2. The proper word in place of everlasting or eternal is eonian or age-during. Eonian or Aionion (basis of our english word “eon”) is an adjective that gains its significance or value from the subject.

  3. Adjectives acquire their meaning from the noun they are describing. For example, one would NOT expect a "small" ring to be the same size as a "small" house even though the same adjective is used to describe the nouns “ring” and “house.”

  4. Many sense their certainty of everlasting life from the second half of this verse and John 3:16. However, believers should not find their assurance of “eternal” life from the term “eternal” - especially in light of the fact that this term has been inaccurately translated here. Our assurance of endlessness in Glory comes from our inclusion or adoption into the lineage of the one who is everlasting, The Last Adam, Jesus Christ. (Romans 5:16-19 and 1 Corinthians 15:22) An accomplishment brought on by His faithfulness, not ours. 

  5. If we are to assume that the term and concept of everlasting or eternal is the proper translation for the Greek word eonian, we should consider the “eternal” fire in Jude 1:7. Archeologists have assured us that the fire that destroyed Sodom is no longer burning. In fact, God "will restore the fortunes of Sodom" (Ez.16:53‑55) Likewise, Solomon's Temple was to be "everlasting" yet it is no more.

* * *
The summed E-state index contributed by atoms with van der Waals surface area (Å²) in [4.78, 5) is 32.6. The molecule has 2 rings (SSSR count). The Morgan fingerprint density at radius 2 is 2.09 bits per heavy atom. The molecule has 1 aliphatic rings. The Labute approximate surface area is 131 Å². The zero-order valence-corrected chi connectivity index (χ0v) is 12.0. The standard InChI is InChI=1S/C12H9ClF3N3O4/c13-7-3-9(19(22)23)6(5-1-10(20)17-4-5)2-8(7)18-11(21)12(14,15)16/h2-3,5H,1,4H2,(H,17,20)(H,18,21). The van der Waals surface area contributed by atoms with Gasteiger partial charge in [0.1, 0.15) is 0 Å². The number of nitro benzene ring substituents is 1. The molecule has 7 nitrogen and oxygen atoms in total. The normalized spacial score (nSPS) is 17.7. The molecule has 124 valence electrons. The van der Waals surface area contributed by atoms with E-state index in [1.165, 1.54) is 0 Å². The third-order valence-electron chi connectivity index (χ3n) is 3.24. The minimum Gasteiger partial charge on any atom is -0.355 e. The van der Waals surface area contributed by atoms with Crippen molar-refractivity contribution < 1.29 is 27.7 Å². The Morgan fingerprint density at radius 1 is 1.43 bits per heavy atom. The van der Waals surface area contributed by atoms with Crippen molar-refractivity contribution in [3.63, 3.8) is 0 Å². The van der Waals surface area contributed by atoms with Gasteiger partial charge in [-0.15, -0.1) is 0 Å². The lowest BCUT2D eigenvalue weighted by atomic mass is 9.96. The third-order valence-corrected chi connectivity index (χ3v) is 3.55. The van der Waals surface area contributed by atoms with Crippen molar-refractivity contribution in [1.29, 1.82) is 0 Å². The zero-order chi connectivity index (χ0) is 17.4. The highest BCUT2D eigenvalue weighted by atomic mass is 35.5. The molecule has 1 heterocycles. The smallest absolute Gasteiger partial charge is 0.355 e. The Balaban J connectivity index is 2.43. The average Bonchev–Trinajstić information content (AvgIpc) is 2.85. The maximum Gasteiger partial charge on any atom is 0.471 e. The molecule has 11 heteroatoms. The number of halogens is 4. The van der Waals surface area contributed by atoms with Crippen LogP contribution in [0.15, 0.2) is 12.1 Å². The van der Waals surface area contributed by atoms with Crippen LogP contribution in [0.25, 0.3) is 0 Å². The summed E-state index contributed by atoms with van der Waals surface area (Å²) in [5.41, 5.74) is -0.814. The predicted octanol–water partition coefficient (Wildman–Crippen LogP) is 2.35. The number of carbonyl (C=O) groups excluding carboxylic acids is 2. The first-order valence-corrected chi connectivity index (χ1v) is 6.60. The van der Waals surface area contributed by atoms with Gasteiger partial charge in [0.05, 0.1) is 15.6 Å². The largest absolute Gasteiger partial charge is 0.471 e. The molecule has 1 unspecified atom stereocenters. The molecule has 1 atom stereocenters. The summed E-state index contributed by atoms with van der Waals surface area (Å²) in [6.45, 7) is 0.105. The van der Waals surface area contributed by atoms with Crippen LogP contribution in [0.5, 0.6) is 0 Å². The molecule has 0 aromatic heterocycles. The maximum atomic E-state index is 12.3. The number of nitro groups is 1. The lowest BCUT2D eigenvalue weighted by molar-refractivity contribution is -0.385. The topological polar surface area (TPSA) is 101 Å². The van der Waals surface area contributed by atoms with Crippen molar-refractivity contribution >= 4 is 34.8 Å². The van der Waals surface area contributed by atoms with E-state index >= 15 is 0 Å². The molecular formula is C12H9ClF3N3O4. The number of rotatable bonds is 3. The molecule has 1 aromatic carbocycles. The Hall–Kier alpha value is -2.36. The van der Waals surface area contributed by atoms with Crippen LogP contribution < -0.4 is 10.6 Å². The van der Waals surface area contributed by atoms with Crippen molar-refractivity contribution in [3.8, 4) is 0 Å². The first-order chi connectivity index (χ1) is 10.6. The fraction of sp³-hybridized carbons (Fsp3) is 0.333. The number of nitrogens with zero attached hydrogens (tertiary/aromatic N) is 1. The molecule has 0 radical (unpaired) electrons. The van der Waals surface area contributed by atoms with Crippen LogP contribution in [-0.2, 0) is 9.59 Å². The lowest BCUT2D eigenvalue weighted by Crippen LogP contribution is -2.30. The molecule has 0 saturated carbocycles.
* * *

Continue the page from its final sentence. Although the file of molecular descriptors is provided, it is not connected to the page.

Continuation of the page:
6. In the Greek Septuagint (the Greek version of the Old Testament), in Hab. 3:6, we find “everlasting mountains” and “everlasting God” within the same verse. If we use the same logic and reasoning that traditionalists use in Matt. 25:46, God must not be able to live any longer than mountains on earth.

  7. Ammon is to become a "wasteland forever" and "rise no more" (Zeph. 2:9, Jer. 25:27) that is‑until‑‑the Lord will "restore the fortunes of the Ammonites" (Jer. 49:6); An Ammonite or Moabite is forbidden to enter the Lord's congregation "forever", that is‑‑until‑‑the tenth generation (Deut. 23:3) God's waves of wrath roll over Jonah "forever," that is--until-‑the Lord delivers him from the large fish's belly on the third day (Jonah 2:6,10; 1: 17)